Swift: Demystifying Parameter Names In Functions

UPDATE: Read a more in-depth look at Swift functions in my objc.io article – The Many Faces of Swift Functions.

One of the frustrating things I’ve encountered with Swift is how to work with parameter names in functions. Sometimes the parameter name is required and sometimes it’s not. As an Objective-C developer, I LOVE having parameter names very explicitly present – I like how readable it makes the code.

Here is an example I’m talking about:

Swift TableView

Notice how the UITableView initialization requires the frame parameter name, and the CGRect initialization requires the x, y, width, and height parameter names. But the dequeueReusableCellWithIdentifier method does NOT require the identifier parameter. In fact, if I tried to include the identifier parameter name, I would get an error prompting me to delete the parameter name:

And, of course, sometimes methods require one parameter name but not the other:

TableviewInsert swift

Notice that the inserRowsAtIndexPaths:withRowAnimation: method does NOT require the first parameter name (indexPaths), but does require the second one (withRowAnimation:).

So I decided to investigate a bit to make sure I got the rules down for when I write my own classes and methods. Here is what I found:


When you create a Swift class, you have to implement the init() function, where you can pass in as many parameters as you want. All the parameter names you include in the init function will require the parameter name labels when instantiating the function:

Init Function Swift

This holds true for initializing your favorite Objective-C and C objects as well:

Objective-C in Swift Init

Notice how CGRectMake and CGPointMake C functions are no longer required to instantiate a CGRect and CGPoint! Of course, you can still use these, but they’re definitely not as readable:

Just like with CGRectMake and CGPointMake, your favorite Objective-C class can still be initialized with the old initializers in some cases…

However, most of the old-style initializers are being deprecated, so I recommend using the new initializer syntax to be Swifty 🙂

Your Functions

If you write your own function similar to how you wrote the init function, you will end up with something like this:

Swift Function

Well, you may or may not be surprised and / or frustrated to find out that when you call your function, the parameter label is not required:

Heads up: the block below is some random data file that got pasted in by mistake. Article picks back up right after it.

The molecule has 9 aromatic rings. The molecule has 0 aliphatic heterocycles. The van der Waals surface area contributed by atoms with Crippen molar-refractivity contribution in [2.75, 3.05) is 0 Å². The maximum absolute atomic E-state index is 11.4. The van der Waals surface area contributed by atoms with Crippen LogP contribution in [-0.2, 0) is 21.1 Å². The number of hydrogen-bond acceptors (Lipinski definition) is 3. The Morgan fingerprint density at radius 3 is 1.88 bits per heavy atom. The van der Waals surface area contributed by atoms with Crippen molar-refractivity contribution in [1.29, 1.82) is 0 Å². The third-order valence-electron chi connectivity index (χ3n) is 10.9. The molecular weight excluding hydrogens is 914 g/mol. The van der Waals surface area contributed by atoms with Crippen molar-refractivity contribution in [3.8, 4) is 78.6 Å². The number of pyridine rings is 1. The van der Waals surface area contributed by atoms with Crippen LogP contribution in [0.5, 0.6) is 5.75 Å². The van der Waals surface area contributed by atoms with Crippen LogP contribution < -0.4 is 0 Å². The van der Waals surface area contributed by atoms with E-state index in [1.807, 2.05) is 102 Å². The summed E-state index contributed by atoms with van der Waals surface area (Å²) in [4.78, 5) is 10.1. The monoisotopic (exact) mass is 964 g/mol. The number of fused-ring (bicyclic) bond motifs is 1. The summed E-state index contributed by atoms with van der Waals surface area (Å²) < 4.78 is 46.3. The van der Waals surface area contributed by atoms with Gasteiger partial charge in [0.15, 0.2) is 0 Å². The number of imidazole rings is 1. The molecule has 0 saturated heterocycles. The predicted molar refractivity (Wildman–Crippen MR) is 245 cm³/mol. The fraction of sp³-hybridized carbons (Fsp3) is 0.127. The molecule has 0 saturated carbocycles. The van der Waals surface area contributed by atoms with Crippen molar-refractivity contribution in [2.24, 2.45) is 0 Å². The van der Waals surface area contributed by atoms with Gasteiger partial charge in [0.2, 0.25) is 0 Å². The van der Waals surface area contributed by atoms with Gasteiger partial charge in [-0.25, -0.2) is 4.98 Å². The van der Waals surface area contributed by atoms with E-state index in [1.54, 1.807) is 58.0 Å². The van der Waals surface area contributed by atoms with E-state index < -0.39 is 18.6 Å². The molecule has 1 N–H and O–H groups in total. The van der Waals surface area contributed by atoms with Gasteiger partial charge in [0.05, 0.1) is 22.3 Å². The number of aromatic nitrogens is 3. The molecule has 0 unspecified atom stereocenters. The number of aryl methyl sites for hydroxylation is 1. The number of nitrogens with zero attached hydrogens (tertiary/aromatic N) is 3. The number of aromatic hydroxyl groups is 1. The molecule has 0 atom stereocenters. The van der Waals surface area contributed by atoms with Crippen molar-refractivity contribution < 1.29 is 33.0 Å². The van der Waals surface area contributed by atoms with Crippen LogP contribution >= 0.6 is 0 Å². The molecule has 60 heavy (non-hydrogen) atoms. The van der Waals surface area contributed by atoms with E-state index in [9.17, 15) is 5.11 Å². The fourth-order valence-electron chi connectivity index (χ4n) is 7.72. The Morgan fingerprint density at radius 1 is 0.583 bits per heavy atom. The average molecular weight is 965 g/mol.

legolandgreeting swift function

In fact, you’ll get an error if you try to include the name parameter label, and a pop up will prompt you to “fix it” by deleting the name label:


As an Objective-C developer, I’m pretty annoyed that requiring the parameter label is not the default. From working with the iOS APIs in Swift for the past month, this seems to be some kind of relic from the Objective-C way of naming methods…

Objective-C Functions

Notice, that according to the Objective-C naming convention, the parameter name is part of the function name, so it’s repetitive to require a parameter label so that, for example, mutableArray.objectAtIndex(0) will actually be mutableArray.objectAtIndex(index: 0).

In Swift, we can separate the function name from the parameter name very smoothly. But if we do that, we need to require the parameter label. There are two ways of doing this:

Rename Your Param

You can add a different name for your param internally to the function:

Swift Param Second Name

As you can see, the parameter name label is now required when calling this function.

I’m not sure about you, but I can’t think of one use case where I’d want to have a different name for my parameter internally in my function than the one I use to pass in the parameter value. I also find this syntax pretty confusing to read. If you have a good use case for this, I’d love to hear about it in the comments!

Otherwise, I highly recommend following the other way of doing this:

Hashtag It

Just add a hashtag in front of you parameter name, and it’ll be required!

Swift Param Name

Make sure to add the hashtag to every single parameter name in your function, or otherwise some parameter names will not be required!

Swift Multiple Params

As you can see, when I didn’t put a hashtag in front of the wiseOne parameter name, it was not required when calling the function. I personally think that’s a bad way of doing things, so hopefully Swift will change to accommodate an easier way to include parameter names by default. Meanwhile, make sure to always use hashtags in your function parameter names!

Default Values

One of the cool things I’m personally excited about in Swift is the ability to set default values in your function. To set the default value, simple set the parameter equal to your default value:

To use a default value, you have to make sure that all other parameter names are required – put a hashtag in front of all of them! Oh yeah, and it’ll give you a warning about the hashtag in front of the parameter with the default value – so remove the hashtag from it… (yes, it’s that complicated!).

Swift Default Values

Now, when calling this method, you can choose to skip the parameter with the default value: